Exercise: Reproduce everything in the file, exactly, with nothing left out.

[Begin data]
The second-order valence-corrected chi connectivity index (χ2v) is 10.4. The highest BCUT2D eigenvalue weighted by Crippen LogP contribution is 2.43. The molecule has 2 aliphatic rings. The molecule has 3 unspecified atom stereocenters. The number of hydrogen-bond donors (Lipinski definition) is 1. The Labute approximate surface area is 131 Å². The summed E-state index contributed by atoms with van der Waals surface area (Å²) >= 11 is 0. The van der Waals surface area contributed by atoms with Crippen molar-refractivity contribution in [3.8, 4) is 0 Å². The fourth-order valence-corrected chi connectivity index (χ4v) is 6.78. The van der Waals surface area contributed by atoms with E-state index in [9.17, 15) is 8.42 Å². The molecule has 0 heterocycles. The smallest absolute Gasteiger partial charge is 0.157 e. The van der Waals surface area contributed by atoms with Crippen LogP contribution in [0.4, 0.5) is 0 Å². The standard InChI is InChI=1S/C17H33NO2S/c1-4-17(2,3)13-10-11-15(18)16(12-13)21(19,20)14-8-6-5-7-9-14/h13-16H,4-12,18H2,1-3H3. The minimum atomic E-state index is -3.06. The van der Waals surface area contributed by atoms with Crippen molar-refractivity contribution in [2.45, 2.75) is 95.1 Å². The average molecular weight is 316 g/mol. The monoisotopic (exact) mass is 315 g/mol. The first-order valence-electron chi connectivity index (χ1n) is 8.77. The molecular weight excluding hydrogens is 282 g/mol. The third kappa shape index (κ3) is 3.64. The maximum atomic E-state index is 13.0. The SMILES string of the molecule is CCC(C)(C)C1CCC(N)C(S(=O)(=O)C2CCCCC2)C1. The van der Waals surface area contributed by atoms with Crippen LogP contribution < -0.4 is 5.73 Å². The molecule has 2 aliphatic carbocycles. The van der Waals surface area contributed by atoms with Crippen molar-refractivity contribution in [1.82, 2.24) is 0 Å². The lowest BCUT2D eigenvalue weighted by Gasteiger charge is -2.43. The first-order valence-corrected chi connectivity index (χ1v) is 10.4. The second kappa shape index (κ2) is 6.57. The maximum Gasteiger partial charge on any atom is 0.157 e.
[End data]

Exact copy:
The second-order valence-corrected chi connectivity index (χ2v) is 10.4. The highest BCUT2D eigenvalue weighted by Crippen LogP contribution is 2.43. The molecule has 2 aliphatic rings. The molecule has 3 unspecified atom stereocenters. The number of hydrogen-bond donors (Lipinski definition) is 1. The Labute approximate surface area is 131 Å². The summed E-state index contributed by atoms with van der Waals surface area (Å²) >= 11 is 0. The van der Waals surface area contributed by atoms with Crippen molar-refractivity contribution in [3.8, 4) is 0 Å². The fourth-order valence-corrected chi connectivity index (χ4v) is 6.78. The van der Waals surface area contributed by atoms with E-state index in [9.17, 15) is 8.42 Å². The molecule has 0 heterocycles. The smallest absolute Gasteiger partial charge is 0.157 e. The van der Waals surface area contributed by atoms with Crippen LogP contribution in [0.4, 0.5) is 0 Å². The standard InChI is InChI=1S/C17H33NO2S/c1-4-17(2,3)13-10-11-15(18)16(12-13)21(19,20)14-8-6-5-7-9-14/h13-16H,4-12,18H2,1-3H3. The minimum atomic E-state index is -3.06. The van der Waals surface area contributed by atoms with Crippen molar-refractivity contribution in [2.45, 2.75) is 95.1 Å². The average molecular weight is 316 g/mol. The monoisotopic (exact) mass is 315 g/mol. The first-order valence-electron chi connectivity index (χ1n) is 8.77. The molecular weight excluding hydrogens is 282 g/mol. The third kappa shape index (κ3) is 3.64. The maximum atomic E-state index is 13.0. The SMILES string of the molecule is CCC(C)(C)C1CCC(N)C(S(=O)(=O)C2CCCCC2)C1. The van der Waals surface area contributed by atoms with Crippen LogP contribution < -0.4 is 5.73 Å². The molecule has 2 aliphatic carbocycles. The van der Waals surface area contributed by atoms with Crippen molar-refractivity contribution in [1.82, 2.24) is 0 Å². The lowest BCUT2D eigenvalue weighted by Gasteiger charge is -2.43. The first-order valence-corrected chi connectivity index (χ1v) is 10.4. The second kappa shape index (κ2) is 6.57. The maximum Gasteiger partial charge on any atom is 0.157 e.